Searching for Creative Commons photos, by location, can be a really useful technology for stock photography. Might this disrupt the industry? Might this help, enhance the industry for someone who harnesses it?

Where I used to live (or how I played with Google Street View)

Where I used to live - Google Street View

This is interesting. Google’s Street View. Yes, I’ve seen a lot about it on the blogosphere, but I decided to finally try it out. The photo is of the house, where I used to live. Zooming in, now I can tell you that to the left of that, is where my dodgy landlord still lives ;)

Actually, more to the point. These pictures were definitely taken this year. I know this because I had the room in front, upstairs, and there were things sticking out between the shutters and the window. This picture is too serene, so must’ve been after November 2007.

I see good potential in Street View. Think about mashups with a site that focuses on you finding rental properties. Now people can comment on the property, look at the surrounding neighbourhood, and basically help you make a better choice at renting.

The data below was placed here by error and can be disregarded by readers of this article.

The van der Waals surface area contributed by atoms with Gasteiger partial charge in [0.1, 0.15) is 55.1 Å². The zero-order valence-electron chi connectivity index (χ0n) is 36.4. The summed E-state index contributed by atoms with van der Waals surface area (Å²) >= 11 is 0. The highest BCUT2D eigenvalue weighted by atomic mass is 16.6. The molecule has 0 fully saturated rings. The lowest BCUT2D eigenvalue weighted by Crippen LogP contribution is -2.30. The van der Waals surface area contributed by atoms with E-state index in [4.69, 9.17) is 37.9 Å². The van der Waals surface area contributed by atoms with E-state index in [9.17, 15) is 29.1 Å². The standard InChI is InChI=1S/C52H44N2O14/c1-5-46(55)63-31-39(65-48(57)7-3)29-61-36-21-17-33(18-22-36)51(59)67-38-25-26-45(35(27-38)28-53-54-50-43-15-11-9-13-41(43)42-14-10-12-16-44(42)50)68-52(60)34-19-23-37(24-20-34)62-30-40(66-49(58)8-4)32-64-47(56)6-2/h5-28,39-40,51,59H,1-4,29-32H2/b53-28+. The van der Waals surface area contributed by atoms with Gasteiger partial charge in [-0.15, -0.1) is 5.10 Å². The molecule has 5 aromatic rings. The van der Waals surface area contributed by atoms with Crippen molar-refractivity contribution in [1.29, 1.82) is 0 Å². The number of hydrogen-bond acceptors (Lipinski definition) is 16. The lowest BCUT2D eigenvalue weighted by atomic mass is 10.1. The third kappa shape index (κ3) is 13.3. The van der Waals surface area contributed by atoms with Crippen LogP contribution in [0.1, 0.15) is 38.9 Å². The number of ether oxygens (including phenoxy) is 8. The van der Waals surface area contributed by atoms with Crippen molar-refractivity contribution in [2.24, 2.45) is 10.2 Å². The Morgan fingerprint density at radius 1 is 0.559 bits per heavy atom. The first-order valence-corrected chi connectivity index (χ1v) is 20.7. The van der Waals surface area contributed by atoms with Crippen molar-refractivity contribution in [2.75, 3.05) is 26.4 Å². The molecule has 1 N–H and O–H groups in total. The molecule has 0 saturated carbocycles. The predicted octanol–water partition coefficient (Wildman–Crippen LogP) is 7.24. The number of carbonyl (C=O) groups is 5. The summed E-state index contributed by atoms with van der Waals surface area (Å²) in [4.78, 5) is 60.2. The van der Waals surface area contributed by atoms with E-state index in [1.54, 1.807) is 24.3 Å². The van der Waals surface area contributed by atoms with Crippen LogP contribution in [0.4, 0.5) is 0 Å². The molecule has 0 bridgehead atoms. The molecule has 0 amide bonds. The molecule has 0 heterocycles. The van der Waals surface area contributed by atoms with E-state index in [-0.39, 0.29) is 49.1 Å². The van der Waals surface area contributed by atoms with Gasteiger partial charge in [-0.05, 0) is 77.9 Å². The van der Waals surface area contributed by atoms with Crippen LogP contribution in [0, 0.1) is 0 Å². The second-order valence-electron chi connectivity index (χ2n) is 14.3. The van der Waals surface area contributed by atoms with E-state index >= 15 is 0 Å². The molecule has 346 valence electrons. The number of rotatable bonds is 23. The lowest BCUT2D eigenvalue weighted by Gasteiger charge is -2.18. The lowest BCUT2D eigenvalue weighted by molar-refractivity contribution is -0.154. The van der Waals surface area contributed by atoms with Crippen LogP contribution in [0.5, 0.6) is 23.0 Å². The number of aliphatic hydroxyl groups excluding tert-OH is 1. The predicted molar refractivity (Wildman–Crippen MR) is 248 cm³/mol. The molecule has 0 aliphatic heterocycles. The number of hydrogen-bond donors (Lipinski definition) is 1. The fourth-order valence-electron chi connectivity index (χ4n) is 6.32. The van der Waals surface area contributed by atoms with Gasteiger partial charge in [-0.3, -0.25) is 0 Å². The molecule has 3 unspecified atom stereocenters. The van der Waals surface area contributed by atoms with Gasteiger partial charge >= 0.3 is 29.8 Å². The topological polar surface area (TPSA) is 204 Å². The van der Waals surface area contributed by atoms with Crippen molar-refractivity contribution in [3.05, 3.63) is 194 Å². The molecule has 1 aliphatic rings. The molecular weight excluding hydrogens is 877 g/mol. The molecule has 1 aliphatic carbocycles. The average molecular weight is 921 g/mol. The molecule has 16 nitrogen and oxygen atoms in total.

The real estate industry has moved online (in Australia, I can think of Ray White, LJ Hooker, at the top of my head), but its not really been disrupted. No, isn’t disruption – look who owns it?

I was mildly surprised to find out about from the e27 unconference I attended a few weeks back. Its focus currently is only for homes that are for sale, but they focus on the important aspects – like is it near an MRT, what kind of shopping malls are nearby, if you’re buying a property and have kids in mind, what zone to head to and so on.

They’re mashing it up with Google Maps. Pity there isn’t Street View in Singapore, huh?

Street View does 360° views as well. Nifty, if you ask me. See the surrounds. Does anyone know of a real estate disruptor in Australia, yet? Otherwise, there’s definitely room to start coding one…